June 7. Original Despatch, Venetian Archives.848. Antonio Foscarini, Venetian Ambassador in England, to the Doge and Senate.
The Ambassador sent by the King of Denmark to the King of Spain is the Grand Chancellor; he has one other envoy with him and twelve gentlemen in his suite, each with two servants, about eighty persons in all. He sailed on April 28th with three ships, and as he had a fair passage he should now be landed and be near the Court. On Easter Tuesday Calmar was handed to Sweden. Denmark hopes to keep Helsingborg on payment of five hundred thousand dollars and the remission of the million due to the Crown. Denmark is going to abolish the heavy dues imposed on shipping passing through the Sound. This will be a great advantage to all north Europe, but especially to these Kingdoms. The Danish Envoy pointed out to me the powerful position of his Master, who now possesses eight hundred miles of seaboard; he has taken the best of the Swedish ships and added them to his own fleet.
The Dutch desired to consult the Queen of France before binding themselves closer to the Princes of the Union. Then the Prince produced his proposals, and all was settled. He then went to Middelburg, and then returned to the frontier to meet the Princess. The last touches have been given to the treaty between the Dutch and the Hanseatic towns. The Dutch envoys have left after coming to an arrangement about uniting their forces in the East Indies against Spain. The enterprise will be conducted under the auspices of the Dutch, as his Majesty is at peace with Spain. Envoys will be sent to Holland to plan the operations. Meantime the King agrees that his subjects shall not trade in places acquired by Dutch blood and money, without paying an equivalent. In Flanders one thousand three hundred horse have been disbanded, and two regiments dismissed. The Spanish are always suggesting a definite peace with the Dutch, who show no disposition towards it. The King has written to his Ambassador in Holland to send him full particulars of the treaty between the Dutch and the Turk.
Parliament will meet in Ireland on the 18th of this month. There has been some difficulty in electing the Lower House; but the imprisonment of some and the punishment of others has served as a warning.
London, 7th June, 1613.
[Italian.]
June 8. Minutes of the Senate. Venetian Archives.849. To the Captain of the Great Galleys.
You will see from enclosed copy of a passage in a despatch from our Secretary in Milan, that Peter Eston, an English pirate, has made an offer to the Duke of Savoy to raise for him some privateers if they get leave to fly the flag of Savoy. If you fall in with any such you are to treat them as pirates.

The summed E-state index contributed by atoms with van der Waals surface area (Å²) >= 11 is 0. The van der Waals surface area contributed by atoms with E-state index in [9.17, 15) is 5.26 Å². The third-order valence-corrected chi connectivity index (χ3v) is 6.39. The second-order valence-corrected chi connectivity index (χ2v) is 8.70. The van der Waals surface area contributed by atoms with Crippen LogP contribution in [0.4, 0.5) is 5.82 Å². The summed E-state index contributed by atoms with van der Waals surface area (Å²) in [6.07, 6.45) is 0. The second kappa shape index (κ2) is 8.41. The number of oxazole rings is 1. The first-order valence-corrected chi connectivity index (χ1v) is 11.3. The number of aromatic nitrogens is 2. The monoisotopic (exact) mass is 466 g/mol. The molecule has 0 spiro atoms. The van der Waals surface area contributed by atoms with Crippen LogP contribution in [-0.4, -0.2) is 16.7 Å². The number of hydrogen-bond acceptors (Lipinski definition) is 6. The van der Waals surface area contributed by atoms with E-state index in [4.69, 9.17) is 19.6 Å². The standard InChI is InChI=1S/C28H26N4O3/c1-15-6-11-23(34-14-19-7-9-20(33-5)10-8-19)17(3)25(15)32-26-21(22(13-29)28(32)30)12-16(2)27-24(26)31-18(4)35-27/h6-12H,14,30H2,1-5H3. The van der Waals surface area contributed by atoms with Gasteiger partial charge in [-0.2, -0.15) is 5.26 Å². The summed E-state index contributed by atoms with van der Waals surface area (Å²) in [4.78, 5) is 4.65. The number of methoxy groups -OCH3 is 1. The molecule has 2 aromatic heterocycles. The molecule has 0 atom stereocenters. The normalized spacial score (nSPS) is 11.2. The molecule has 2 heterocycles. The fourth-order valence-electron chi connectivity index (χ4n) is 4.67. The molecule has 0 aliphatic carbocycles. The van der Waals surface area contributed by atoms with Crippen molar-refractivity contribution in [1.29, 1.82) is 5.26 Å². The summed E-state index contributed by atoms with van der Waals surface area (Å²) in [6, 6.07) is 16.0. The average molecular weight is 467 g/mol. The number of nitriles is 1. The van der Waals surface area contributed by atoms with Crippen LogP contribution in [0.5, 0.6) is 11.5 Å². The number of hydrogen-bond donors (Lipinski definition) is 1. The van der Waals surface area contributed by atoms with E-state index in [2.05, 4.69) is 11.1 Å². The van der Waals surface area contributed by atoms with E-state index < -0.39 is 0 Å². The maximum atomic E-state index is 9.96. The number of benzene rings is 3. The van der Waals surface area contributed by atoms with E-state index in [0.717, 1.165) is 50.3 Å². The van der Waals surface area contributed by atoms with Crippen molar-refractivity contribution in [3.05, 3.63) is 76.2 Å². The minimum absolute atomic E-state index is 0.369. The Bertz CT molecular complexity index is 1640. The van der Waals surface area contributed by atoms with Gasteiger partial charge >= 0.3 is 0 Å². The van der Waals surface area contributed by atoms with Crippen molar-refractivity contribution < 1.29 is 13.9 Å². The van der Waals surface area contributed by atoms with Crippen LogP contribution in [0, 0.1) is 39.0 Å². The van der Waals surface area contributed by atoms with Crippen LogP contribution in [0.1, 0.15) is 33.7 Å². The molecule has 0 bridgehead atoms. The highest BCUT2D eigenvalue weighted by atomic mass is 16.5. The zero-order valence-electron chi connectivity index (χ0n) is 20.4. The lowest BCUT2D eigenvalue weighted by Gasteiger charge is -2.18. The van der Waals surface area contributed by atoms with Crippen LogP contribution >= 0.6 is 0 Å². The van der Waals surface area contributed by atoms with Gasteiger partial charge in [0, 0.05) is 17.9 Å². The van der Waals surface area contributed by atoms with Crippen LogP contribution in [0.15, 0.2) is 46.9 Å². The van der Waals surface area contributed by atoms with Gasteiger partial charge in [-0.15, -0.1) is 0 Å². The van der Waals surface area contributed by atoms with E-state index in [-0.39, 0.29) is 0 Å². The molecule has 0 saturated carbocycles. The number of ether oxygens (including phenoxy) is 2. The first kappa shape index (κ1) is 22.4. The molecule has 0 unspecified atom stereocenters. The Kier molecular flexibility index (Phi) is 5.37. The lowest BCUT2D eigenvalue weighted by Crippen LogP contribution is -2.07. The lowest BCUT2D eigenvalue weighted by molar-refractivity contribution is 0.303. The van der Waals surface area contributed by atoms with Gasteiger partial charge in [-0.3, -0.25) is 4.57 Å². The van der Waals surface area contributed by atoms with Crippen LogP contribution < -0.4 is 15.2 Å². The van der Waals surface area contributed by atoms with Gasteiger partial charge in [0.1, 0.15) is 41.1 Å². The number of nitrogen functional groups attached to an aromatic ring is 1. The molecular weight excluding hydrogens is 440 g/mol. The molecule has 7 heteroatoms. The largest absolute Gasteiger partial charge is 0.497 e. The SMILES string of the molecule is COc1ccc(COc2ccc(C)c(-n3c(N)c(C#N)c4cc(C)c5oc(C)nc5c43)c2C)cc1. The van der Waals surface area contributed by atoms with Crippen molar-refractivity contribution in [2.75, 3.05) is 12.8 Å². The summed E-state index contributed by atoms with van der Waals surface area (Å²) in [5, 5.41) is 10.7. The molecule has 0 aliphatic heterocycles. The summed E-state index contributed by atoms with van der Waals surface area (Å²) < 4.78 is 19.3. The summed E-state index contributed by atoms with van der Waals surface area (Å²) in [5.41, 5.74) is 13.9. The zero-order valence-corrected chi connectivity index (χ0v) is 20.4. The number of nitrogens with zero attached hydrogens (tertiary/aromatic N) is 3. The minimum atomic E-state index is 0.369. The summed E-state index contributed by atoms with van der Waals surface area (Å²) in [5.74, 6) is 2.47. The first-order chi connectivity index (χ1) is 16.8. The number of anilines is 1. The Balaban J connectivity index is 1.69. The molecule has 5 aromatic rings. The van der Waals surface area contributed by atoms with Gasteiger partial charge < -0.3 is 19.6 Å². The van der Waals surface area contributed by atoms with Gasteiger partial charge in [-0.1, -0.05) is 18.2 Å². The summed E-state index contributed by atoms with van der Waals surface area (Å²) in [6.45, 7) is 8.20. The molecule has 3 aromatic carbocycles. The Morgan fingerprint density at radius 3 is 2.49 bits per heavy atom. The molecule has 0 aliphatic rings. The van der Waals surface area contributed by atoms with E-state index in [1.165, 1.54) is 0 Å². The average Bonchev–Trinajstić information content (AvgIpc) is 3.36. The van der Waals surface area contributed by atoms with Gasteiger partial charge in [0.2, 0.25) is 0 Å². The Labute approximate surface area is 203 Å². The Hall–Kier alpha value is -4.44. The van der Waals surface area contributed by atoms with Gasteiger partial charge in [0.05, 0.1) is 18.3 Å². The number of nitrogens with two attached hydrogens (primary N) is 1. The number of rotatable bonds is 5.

Ayes 72.
Noes 2.
Neutrals 2.
[Italian.]
June 8. Minutes of the Senate. Venetian Archives.850. To the Commissioner (Proveditore) with the Fleet.
Warning him to be on the look out for Eston and English pirates flying the flag of Savoy.
Ayes 172.
Noes 2.
Neutrals 2.
[Italian.]
851. The same to the Governor General in Dalmatia.
June 11. Original Despatch, Venetian Archives.852. Antonio Foscarini, Venetian Ambassador in England, to the Doge and Senate.
The King gave me audience this morning at Greenwich. I spoke to him, as I said I would, begging him, in the name of the Republic, to interpose his authority so that the Duke of Savoy should lay down arms and, restoring the status quo ante, should support his claims by legal procedure, as his Majesty would have done had he not been informed that the matter was already settled. But now, seeing that war was actually spreading, I again renewed the request. The King replied in these terms: “I am not master of the Duke of Savoy, nor can I apply pressure. His Envoy in France told my Ambassador, who repeatedly wrote to me, that all was at peace; then my Ambassador and others assured me that there is war. Then Gabaleone, who has recently arrived, brings letters of credence from the Duke, who adds that he desires peace, that he has given a promise in France that he will willingly abide by my decision. They speak in one way and act in another. What can one do? The moment I heard that war was going on I made suitable representations to the Ambassador (Villa) and to Gabaleone. It is now nine days that I caused a courier to be sent by the Ambassador to the Duke asking him to tell me clearly his mind and what he means to do. I have also written to France to enquire what language he uses there and to act in concert; all this to oblige the Republic, on whose account chiefly I have taken these steps.” I replied that it would be impossible to review the situation with greater prudence, and for his action I returned thanks in your Excellencies' name. I pointed out that the continuance of the war must be to the Duke's disadvantage, as all Sovereigns desire peace. The King observed that I was quite right and that not even the Duke's Ministers approve; his own Ambassador refused at first to credit the report. I seem to gather three points from the King's remarks; first, displeasure that he had spoken to me on the strength of Jacob's assurances, which he believed; second, the conviction that the Duke is in the wrong to have taken up arms, and may easily find himself in difficulties; third, a readiness not only to use his good offices, but to go even further in the endeavour to reach an accord, and this to gratify your Excellencies. I concluded by saying that as he had secured peace between Denmark and Sweden, and removed the roots of discord between Denmark and Holland it was only natural that he should also bring about quiet in the dissensions caused by Savoy. The King was pleased, and said that in five or six days the courier would be back, and that then he would tell me the fruit of his action and the intentions of the Duke; for the present he could say nothing more positively. I made a humble reverence and took my leave. The French Ambassador tells me that the Pope has proposed that the captured places should be deposited in his hands along with the revenues of Monferrat to pay the garrisons and other expenses. This would be a mere spoliation of Mantua, who has written to the Queen of France that he is resolved not to compromise his position. I am told that your Excellencies' Ambassador in France has communicated your resolution, and that a meeting of Princes, Marshals and Governors has decided to raise six new regiments and to strengthen the old ones; in three weeks they will march. The Ambassador showed the passage in a letter, said to be from Villeroy, in which these words occur “If the Duke of Savoy puts us to this expense he'll have to pay for it.”